At first, neither band nor singer thought they'd found the perfect match - this was a union out of necessity, not out of love. Janis already had a powerful voice but she'd been using it mostly on folksongs up until that time (check out the toughest version of 'Silver Threads and Golden Needles' you'll ever hear on Janis' posthumous 'Typewriter Tapes' and the 'Janis' box set of 1993). Big Brother, unused to having a 'proper' vocalist onstage who wasn't half-concentrating on playing the guitar at the same time didn't know what to do (Sam Andrew admits apologetically today that they probably played too 'loudly' - although by forcing Janis to 'sing up' they may actually have helped her develop her distinctive style). Strange as it seems to think of it now, but Janis was still a 'conventional' musician suddenly thrust in the middle of what must have seemed to her like a 'madhouse' (That's the impression you get from reading her letters home anyway, emotionally compiled by her sister Laura into the very moving 'Love, Janis' part autobiography/part letter fest, long after her death) and it took her a good year to 'connect' with the band and become one of them. In truth she was only half there when Big Brother and the Holding Company won their recording contract to make this album - one that came just when they needed it in financial terms, in December 1966, when the band had virtually no money (the Ballroom didn't pay enough for five mouths to feed). Unfortunately for posterity, that contract came just a fraction too early, when the band were still getting used to one another and working out what they had to offer that other bands simply didn't possess.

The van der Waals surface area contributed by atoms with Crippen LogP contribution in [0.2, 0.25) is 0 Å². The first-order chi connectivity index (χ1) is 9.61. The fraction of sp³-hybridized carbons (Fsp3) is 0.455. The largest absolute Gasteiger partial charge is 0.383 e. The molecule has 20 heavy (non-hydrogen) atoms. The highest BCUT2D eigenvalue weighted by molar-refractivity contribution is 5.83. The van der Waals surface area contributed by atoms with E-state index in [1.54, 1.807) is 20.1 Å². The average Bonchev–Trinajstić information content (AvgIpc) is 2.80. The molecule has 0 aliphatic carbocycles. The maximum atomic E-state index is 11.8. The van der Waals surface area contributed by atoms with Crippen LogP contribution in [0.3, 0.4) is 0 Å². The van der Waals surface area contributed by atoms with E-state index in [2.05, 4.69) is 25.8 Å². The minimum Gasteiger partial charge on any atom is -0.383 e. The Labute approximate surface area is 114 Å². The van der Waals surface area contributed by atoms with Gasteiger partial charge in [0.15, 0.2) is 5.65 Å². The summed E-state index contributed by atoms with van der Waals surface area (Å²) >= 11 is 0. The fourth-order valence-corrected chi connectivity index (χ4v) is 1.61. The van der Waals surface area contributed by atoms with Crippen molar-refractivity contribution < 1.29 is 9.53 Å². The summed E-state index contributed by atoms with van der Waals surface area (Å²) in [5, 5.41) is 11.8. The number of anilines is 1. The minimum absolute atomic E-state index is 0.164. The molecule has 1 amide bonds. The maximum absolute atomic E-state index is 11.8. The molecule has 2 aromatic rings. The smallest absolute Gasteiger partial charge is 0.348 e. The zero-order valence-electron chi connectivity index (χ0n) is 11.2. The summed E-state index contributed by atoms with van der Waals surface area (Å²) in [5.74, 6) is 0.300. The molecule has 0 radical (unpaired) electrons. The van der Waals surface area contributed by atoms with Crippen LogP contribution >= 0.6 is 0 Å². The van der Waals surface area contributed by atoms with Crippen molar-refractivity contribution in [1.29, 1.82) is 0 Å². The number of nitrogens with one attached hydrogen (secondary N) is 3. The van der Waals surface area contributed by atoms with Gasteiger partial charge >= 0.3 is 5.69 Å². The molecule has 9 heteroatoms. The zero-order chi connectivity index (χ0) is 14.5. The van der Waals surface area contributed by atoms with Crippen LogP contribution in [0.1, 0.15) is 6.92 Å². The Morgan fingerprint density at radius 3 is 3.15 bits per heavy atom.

Having been sat on for some eight months (at a time when music was changing almost by the hour this seems a suicidal move), that debut album 'Big Brother and the Holding Company' couldn't have been released at a better time: the group had been the talking point of everyone who'd been at the Monterey Pop Festival that June and at the time there was no other product to buy: not even a single. Add in the fact that August 1967 was the perfect month for something 'new' and 'big' to happen (in AAA terms this album feats neatly in between The Beatles' June release 'Sgt Pepper's Lonely Hearts Club band' and Pink Floyd's legendary September debut 'Piper At The Gates Of Dawn') and you have what looks on paper like a guaranteed gold record. So why is this album easily the hardest of Janis' sadly short discography of four 'proper' albums to find, even today? And why have so very few of these album tracks been recycled on the many Janis Joplin compilations released to date (even the three-hour 3 CD 1993 box set 'Janis' contains only four of them - and not the four I'd have chosen! - despite having only four 'proper' albums to choose from)?